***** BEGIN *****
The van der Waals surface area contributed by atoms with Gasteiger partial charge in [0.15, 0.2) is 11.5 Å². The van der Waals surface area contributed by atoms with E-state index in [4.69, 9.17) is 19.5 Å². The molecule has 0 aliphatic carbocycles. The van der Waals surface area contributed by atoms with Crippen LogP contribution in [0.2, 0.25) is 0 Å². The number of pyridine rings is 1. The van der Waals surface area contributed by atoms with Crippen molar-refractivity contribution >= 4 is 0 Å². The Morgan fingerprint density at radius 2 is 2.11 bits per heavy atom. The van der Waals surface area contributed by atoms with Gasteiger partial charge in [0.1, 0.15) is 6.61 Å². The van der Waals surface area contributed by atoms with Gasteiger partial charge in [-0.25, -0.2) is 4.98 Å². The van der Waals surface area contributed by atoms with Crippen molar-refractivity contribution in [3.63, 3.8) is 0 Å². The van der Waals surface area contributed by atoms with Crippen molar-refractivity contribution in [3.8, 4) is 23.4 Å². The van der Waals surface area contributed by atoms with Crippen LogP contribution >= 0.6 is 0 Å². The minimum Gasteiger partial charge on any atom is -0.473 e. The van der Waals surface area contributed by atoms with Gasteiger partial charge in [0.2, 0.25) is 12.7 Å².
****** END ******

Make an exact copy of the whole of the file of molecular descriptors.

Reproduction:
The van der Waals surface area contributed by atoms with Gasteiger partial charge in [0.15, 0.2) is 11.5 Å². The van der Waals surface area contributed by atoms with E-state index in [4.69, 9.17) is 19.5 Å². The molecule has 0 aliphatic carbocycles. The van der Waals surface area contributed by atoms with Crippen LogP contribution in [0.2, 0.25) is 0 Å². The number of pyridine rings is 1. The van der Waals surface area contributed by atoms with Crippen molar-refractivity contribution >= 4 is 0 Å². The Morgan fingerprint density at radius 2 is 2.11 bits per heavy atom. The van der Waals surface area contributed by atoms with Gasteiger partial charge in [0.1, 0.15) is 6.61 Å². The van der Waals surface area contributed by atoms with Gasteiger partial charge in [-0.25, -0.2) is 4.98 Å². The van der Waals surface area contributed by atoms with Crippen molar-refractivity contribution in [3.63, 3.8) is 0 Å². The van der Waals surface area contributed by atoms with Crippen molar-refractivity contribution in [3.8, 4) is 23.4 Å². The van der Waals surface area contributed by atoms with Crippen LogP contribution >= 0.6 is 0 Å². The minimum Gasteiger partial charge on any atom is -0.473 e. The van der Waals surface area contributed by atoms with Gasteiger partial charge in [0.2, 0.25) is 12.7 Å².